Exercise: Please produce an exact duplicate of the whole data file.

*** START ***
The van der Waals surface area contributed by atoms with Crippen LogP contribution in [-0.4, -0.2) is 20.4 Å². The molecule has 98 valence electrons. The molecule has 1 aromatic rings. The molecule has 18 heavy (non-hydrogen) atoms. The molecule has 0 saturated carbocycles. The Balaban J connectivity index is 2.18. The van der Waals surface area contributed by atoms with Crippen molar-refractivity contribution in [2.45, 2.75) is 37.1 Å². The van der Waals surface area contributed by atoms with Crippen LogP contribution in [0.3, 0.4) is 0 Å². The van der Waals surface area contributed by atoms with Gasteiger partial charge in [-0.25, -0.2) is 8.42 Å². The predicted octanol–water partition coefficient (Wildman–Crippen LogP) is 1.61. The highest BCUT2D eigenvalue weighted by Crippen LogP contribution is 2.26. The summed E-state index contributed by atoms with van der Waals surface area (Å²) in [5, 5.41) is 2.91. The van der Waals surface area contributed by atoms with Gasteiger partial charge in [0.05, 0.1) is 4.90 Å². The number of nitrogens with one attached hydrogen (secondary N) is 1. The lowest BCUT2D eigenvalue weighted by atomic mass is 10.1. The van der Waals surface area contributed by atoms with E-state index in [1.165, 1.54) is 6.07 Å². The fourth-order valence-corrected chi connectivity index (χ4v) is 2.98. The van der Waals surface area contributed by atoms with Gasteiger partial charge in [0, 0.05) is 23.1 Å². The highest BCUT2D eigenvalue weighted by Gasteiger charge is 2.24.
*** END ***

The van der Waals surface area contributed by atoms with Crippen LogP contribution in [-0.4, -0.2) is 20.4 Å². The molecule has 98 valence electrons. The molecule has 1 aromatic rings. The molecule has 18 heavy (non-hydrogen) atoms. The molecule has 0 saturated carbocycles. The Balaban J connectivity index is 2.18. The van der Waals surface area contributed by atoms with Crippen molar-refractivity contribution in [2.45, 2.75) is 37.1 Å². The van der Waals surface area contributed by atoms with Crippen LogP contribution in [0.3, 0.4) is 0 Å². The van der Waals surface area contributed by atoms with Gasteiger partial charge in [-0.25, -0.2) is 8.42 Å². The predicted octanol–water partition coefficient (Wildman–Crippen LogP) is 1.61. The highest BCUT2D eigenvalue weighted by Crippen LogP contribution is 2.26. The summed E-state index contributed by atoms with van der Waals surface area (Å²) in [5, 5.41) is 2.91. The van der Waals surface area contributed by atoms with Gasteiger partial charge in [0.05, 0.1) is 4.90 Å². The number of nitrogens with one attached hydrogen (secondary N) is 1. The lowest BCUT2D eigenvalue weighted by atomic mass is 10.1. The van der Waals surface area contributed by atoms with E-state index in [1.165, 1.54) is 6.07 Å². The fourth-order valence-corrected chi connectivity index (χ4v) is 2.98. The van der Waals surface area contributed by atoms with Gasteiger partial charge in [0, 0.05) is 23.1 Å². The highest BCUT2D eigenvalue weighted by Gasteiger charge is 2.24.